Kristin Karnay with godchildren Jack Ryan Bradley, 15 and Anna...

Kristin Karnay with godchildren Jack Ryan Bradley, 15 and Anna Stroh, 7. The cousins persuaded their parents to buy Kristin a Green Bay Packers stock certificate for Christmas. (Jan. 10, 2012) Credit: Randee Daddona

Anne-Marie Ricchione of Bethpage is a minority owner of the Green Bay Packers. So are Michael Primiani of Floral Park, Brian Ariss of Amityville and dozens of other Long Islanders.

The Packers, who host the Giants Sunday in an NFC divisional playoff game, are the only publicly owned team in professional sports, giving fans an opportunity to buy a piece -- or sliver -- of the franchise.

"How many people can say they own their favorite team?" said Kelly Wich, 31, of Holbrook, who received a share of Packers stock from her boyfriend as a Christmas gift. "No one else can say that except for Packers fans."

More than 100,000 people can make that claim, according to the Packers, but their many owners receive no financial incentive for their "investment" in the team.

The stock does not appreciate or produce dividends and cannot be sold. It also cannot be purchased in quantities large enough to take control of the team. And it comes with no special ticket privileges.

Shareholders can attend the annual meeting and have voting rights, but basically the Packers are using what they refer to as "unselfish fans" as a way to help the team's cash flow.

Last month the Packers made 250,000 shares available for $250 a share -- plus a $25 processing fee per transaction -- to raise money for a Lambeau Field expansion project. Those shares were sold so quickly that the team later amended the offering, putting an additional 30,000 shares up for sale.

This stock offering, which ends Feb. 29, marks only the fifth in Packers franchise history and second since 1950.

Ricchione, 41, said her fiance, Joseph Pratt, 49, of Mineola, bought her a share for her birthday last month, just weeks before they traveled to Green Bay to attend a game at Lambeau Field on Christmas night.

The fact that she was watching a team she partially owns was not lost on her that evening.

"I was like, wait a minute, this is my team," said Ricchione, who works for a title company in Syosset. "It had a completely different feeling than before when I was rooting for them because it was like, 'Look, really, this is my team. It is our team. We part-own it.' "

She added that Pratt, who is chief of the Mineola Fire Department, also bought a share for himself to go with the share he owns from the previous offering in 1997. She doesn't hide the fact their investment is strictly for emotional reasons.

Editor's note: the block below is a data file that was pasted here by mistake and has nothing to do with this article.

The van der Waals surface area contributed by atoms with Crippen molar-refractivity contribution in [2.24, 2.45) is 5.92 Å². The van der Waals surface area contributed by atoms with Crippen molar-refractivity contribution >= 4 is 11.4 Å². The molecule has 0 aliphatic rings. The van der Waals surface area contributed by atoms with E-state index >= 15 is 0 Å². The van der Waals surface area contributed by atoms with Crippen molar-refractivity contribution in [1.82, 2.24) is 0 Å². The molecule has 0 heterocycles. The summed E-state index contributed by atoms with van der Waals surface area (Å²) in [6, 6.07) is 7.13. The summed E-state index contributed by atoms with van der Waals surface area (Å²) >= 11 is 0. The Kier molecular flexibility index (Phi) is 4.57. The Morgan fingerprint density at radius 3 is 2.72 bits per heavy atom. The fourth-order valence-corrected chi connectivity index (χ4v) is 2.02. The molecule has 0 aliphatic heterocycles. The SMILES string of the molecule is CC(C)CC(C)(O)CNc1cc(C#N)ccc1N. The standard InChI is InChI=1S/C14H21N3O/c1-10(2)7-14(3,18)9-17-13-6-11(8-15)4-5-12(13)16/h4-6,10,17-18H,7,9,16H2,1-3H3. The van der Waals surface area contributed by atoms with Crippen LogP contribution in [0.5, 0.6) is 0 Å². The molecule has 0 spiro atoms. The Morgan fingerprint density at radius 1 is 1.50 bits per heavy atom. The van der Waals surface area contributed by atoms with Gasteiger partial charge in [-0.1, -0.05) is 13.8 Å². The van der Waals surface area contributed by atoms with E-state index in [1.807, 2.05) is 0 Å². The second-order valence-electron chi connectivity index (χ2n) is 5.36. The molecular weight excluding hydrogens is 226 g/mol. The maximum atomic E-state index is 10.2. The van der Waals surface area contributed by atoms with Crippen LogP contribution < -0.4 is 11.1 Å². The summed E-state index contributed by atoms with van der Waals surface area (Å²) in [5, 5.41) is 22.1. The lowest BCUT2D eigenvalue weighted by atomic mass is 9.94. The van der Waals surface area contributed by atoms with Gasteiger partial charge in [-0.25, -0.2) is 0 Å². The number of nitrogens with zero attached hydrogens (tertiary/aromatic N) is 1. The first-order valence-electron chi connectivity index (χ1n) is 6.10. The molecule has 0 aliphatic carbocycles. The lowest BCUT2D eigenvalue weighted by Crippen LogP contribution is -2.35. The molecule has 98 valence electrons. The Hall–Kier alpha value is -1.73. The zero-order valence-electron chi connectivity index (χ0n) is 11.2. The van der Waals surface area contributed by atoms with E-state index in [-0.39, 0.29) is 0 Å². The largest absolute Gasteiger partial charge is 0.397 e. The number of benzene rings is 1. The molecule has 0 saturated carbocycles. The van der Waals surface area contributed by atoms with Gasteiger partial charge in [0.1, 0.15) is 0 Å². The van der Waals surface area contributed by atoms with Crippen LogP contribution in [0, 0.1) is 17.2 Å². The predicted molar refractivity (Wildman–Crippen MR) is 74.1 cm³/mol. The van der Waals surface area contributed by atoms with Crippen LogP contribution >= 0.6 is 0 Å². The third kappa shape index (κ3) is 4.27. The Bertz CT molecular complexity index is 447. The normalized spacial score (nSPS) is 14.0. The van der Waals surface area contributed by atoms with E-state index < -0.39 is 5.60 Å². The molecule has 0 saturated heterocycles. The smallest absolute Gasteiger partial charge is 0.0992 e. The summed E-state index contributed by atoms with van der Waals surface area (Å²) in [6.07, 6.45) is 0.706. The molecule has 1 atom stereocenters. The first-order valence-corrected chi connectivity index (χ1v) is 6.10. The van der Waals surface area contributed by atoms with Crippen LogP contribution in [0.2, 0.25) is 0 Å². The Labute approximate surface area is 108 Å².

"The thing is, it's non-interest-bearing, so it really means nothing, and my mother was like, 'So why would you buy it?' " Ricchione said. "I said it is a matter of pride of ownership."

Kristin Karnay, 34, of Babylon, a longtime Packers fan, said her family surprised her with a share in her favorite team as a Christmas gift. The stock comes in the form of a certificate, complete with the owner's name and address on top of the Packers' logo.

For many owners, it's a source of pride. "Whenever someone would talk about a team and says 'we' or 'us' or 'we should have won,' it used to always frustrate me," Karnay said. "But I told myself that now that I'm a stockholder, I can legitimately say, 'we won' or 'we lost' or 'we should have done better.' "

Primiani, a 22-year-old accountant, joked that many of his friends who root for the Jets warned him it was a scam. "But I didn't listen," he said.

Primiani comes from a family of Packers fans, and he was interested in adding the certificate to his memorabilia collection. "It's still something cool to have," he added. "Technically, you're an owner of the Packers."

Even non-Packers fans have been caught up in the emotional rise of "buying" a professional sports team.

Ariss, 30, roots for the Jets. But he said he was so moved by the atmosphere at a Packers game he attended at Lambeau a few years ago that he vowed to buy a share in the next offering.

"I appreciate history," Ariss said, though he wasn't so sure his wife would appreciate the look of a newly framed certificate hanging on their wall.

The Packers plan to use the roughly $70 million raised in this stock offering to add 6,700 seats, two HD video boards and other amenities to their stadium.

Packers CEO Mark Murphy, in a letter to prospective buyers, said, "Ownership will also provide you with significant bragging rights. You will become an owner of the defending world champions, a team that has won more world championships than any other team in the NFL."

Bragging rights alone make it a worthwhile investment for many Packers fans.

"I love calling myself a part-owner of the Green Bay Packers," said Eddie Alejandro, 35, of Bayside, who works for an insurance firm in Garden City. "I've been calling myself a part-owner every opportunity I have."

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